‘Professor Bryder has addressed a question that has remained inadequately investigated for over a quarter of a century. What was the 'generally accepted', 'conventional' treatment for abnormal cervical cytology which women in Auckland were allegedly denied in the late 1960s and 1970s? Her thorough review of international practice at that time makes clear that there was no generally accepted treatment, a fact that reflected the haphazard way in which screening for cancer of the cervix had been introduced and evaluated.'

Professor Bryder’s detractors have failed to acknowledge that she has done research that should have been fundamental to the Cartwright Inquiry. By contrast with the medical advisers to the Cartwright Inquiry, Bryder devotes 24 pages (Chapter 3) of her book to placing practice in Auckland in an international context, including a paragraph summarising Larsson’s findings.

The chaotic way in which screening for cervical cancer had been introduced was one of the reasons that Archie Cochrane awarded ‘the wooden spoon’ to obstetrics and gynaecology for being the medical speciality that had been most negligent in obtaining reliable research evidence to inform its policies and clinical practice - among other things, for its “determined refusal to allow ‘Pap smears’ to be randomised, with disastrous results for the whole world’.11

Bryder puts it very well in the opening paragraph of the conclusion of her Chapter 3 (p 55):

“What then was the conventional treatment' that the patients at National Women's Hospital were apparently denied by Herb Green? According to Cartwright it was not hysterectomy, which had already been rejected throughout the world as a routine response to CIS in favour of cone biopsy or local excision by the 1960s. Yet many gynaecologists still believed that hysterectomy was the appropriate response to the problem, including star witness to the Inquiry Ralph Richart. A significant minority of gynaecologists was questioning the appropriateness of hysterectomy and cone biopsy, both of which were far from benign procedures. Kolstad might have queried Green's clinical decisions, but he was the first to admit that there were no clearcut answers. Jordan might also have been critical of Green's approach, but he did acknowledge the ‘dilemmas' in deciding appropriate treatment for asymptomatic women when the treatment options themselves carried a `high morbidity’. Jeffcoate recommended cone biopsy only when smears repeatedly contained cells indicative of malignancy.”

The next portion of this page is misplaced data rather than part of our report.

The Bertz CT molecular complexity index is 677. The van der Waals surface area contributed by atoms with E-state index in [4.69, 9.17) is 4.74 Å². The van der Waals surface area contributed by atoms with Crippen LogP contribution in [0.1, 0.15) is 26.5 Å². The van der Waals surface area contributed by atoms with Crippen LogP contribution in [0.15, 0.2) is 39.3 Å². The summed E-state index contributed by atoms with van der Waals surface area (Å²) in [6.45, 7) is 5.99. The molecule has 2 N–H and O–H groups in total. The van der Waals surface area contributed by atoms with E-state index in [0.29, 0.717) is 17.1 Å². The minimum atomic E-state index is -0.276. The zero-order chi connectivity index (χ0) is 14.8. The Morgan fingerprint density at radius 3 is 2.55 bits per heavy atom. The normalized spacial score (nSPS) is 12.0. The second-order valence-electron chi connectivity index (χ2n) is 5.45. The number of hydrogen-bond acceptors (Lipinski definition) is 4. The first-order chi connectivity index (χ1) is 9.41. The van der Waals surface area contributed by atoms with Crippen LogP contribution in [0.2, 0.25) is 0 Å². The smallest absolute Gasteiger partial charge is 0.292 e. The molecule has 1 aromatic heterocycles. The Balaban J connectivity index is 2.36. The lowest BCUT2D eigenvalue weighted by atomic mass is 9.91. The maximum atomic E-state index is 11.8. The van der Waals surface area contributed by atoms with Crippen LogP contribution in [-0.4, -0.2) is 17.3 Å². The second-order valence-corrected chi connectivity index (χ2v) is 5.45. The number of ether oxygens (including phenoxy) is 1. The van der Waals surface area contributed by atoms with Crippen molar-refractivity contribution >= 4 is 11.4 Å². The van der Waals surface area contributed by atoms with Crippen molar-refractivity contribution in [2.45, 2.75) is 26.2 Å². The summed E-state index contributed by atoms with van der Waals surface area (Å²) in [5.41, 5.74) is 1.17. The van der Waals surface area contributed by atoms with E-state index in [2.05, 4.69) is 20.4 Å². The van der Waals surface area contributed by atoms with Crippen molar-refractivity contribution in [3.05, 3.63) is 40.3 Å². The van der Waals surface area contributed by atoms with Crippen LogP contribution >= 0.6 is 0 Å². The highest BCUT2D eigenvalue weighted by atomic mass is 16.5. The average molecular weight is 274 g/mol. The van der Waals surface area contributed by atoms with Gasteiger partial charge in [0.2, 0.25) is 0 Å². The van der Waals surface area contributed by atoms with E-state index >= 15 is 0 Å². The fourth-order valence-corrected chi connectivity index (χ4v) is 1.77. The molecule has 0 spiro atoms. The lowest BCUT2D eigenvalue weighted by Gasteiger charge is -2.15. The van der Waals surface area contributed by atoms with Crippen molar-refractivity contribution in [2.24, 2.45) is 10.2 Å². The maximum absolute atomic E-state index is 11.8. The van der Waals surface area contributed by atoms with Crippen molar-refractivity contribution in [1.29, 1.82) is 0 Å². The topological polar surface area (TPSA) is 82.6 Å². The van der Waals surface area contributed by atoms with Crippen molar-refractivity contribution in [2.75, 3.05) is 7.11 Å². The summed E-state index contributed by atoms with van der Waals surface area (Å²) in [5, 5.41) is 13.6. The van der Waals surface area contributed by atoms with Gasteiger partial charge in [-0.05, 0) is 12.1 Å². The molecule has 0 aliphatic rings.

I find it extraordinary that the world has had to wait for a historian to expose the sloppy job done in the past by epidemiologists in New Zealand. Bluster and unreferenced, ex cathedra references to ‘conventional treatment’ are simply not good enough. However hard they and others with vested interests in defending the methods used in the Cartwright Inquiry may try to brush aside this issue, an evidence-based defence of the use by Professor Paul and others of the term ‘conventional practice’ is fundamental to judgements about whether or not what happened at the National Women’s Hospital was a scandal.

Iain Chalmers
James Lind Library
Oxford, UK
Email: ichalmers@jameslindlibrary.org

Author Information

Iain Chalmers, Editor, James Lind Library, Oxford, UK

Correspondence Email



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  3. Larsson G. Conization and preinvasive and early invasive carcinoma of the uterine cervix. Acta Obstetrica et Gynecologica Scandinavica, Lund. 1983;Supplement 114.